So you want to write a budget. Money in general can be stressful, so here’s a breakdown of exactly how to start budgeting and what you should do.

Make it a fun event

Budgeting can be scary, but there are ways that you can make it less intimidating. When you first go to start your budget, get your favourite meal, get a small glass of wine, and vibe to some of your favourite music. The more you make it something you can look forward to, the more that you’ll be willing to actually get started.

Get a budget template

There are a lot of free budget templates that you can get online that will help you. One that’s really easy to access is with Microsoft Excel. When you open a new document from template there are a few options for you; pick whichever one you like the most! Just make sure that in each category there is an ‘other’ option, because this allows you to customize the budget to your lifestyle.

You can also just grab a pen and paper if you prefer to do it old school.

Start with Income

Whether it’s from OSAP, savings, or a part-time job, the first step is to find out how much money we have coming in. If you’re using OSAP or savings, then you’ll most likely be getting one big payment at the beginning of the term. One tip is to split that money up into a monthly amount. For example, if you get a lump sum deposit in September and another one in January, then your first deposit will need to last you 4 months (September, October, November, December). Take you deposit and divide it by 4 to find out how much you’re making per month.

If you’re working part-time and your hours change every week, then be conservative and calculate your income based on the least amount of hours you’ll work. That way any extra hours you work is a bonus.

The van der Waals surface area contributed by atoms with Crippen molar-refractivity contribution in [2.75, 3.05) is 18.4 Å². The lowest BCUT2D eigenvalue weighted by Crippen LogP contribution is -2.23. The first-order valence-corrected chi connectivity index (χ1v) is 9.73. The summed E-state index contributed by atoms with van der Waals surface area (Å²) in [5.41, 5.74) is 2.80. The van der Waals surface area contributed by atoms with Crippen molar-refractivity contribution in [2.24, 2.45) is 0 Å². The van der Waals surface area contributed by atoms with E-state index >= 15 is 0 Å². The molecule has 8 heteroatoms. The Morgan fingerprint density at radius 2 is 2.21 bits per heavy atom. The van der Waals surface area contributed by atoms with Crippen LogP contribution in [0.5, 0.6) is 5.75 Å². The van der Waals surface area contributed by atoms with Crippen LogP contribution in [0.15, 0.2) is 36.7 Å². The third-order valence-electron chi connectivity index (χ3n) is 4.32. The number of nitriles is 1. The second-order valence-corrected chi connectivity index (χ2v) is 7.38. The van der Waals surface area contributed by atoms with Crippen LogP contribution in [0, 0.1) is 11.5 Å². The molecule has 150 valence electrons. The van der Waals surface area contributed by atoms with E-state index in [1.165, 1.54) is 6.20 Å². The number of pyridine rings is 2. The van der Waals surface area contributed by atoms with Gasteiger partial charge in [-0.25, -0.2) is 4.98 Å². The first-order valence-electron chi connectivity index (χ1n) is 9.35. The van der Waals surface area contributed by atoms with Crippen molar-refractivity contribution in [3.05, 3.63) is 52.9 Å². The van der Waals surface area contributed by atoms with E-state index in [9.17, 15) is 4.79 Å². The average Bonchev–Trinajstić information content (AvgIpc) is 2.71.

Move on to fixed expenses

Fixed expenses are everything that costs the same amount of money every month. This is stuff like your rent, internet, cellphone, Netflix, and Spotify.

Next is variable expenses

Variable expenses are things that can change from month to month. Groceries belong on this list. Dining out, clothing, trips to the movie theatre. Variable expenses are things that you do every month that don’t always cost the same amount every month. Sometimes this will be a guess, and that’s ok! Budgets can be adjusted once you find out your spending habits

Credit Card Debt

If you have credit card debt then you want to tackle that right away. Credit cards charge really high interest, so you want to make a plan to start paying it down now.


Savings are really important, even if you’re a student. Emergency funds are relevant to everyone, and can really help when you’re in a pinch. Even if it’s a small amount, decide how much money you’re going to set aside each month. Even $5 a month is better than nothing.

Add $100 to your budget as an extra

We all have those things that we don’t think of right away. It’s a good idea to leave a buffer of at least $100 to make sure that if anything comes up that you didn’t think of, you’re covered.

Calculate your income minus your expenses

You have your monthly income. You have your monthly expenses. You have your calculator. It’s time to take your income and subtract your expenses. Do you have money left over? Great! You can add some more money to savings and maybe to another category like groceries or dining out.

Are your expenses more than your income?

Not to worry, that’s why we’re doing the budget in the first place! Now is the time to determine what you can sacrifice and what you can’t. Maybe cut down on some of the times that you eat out, maybe it means finding a part-time job to earn a little extra cash. Whatever the case may be, you’ll feel so much better doing this now that you will later when your cash is starting to run low.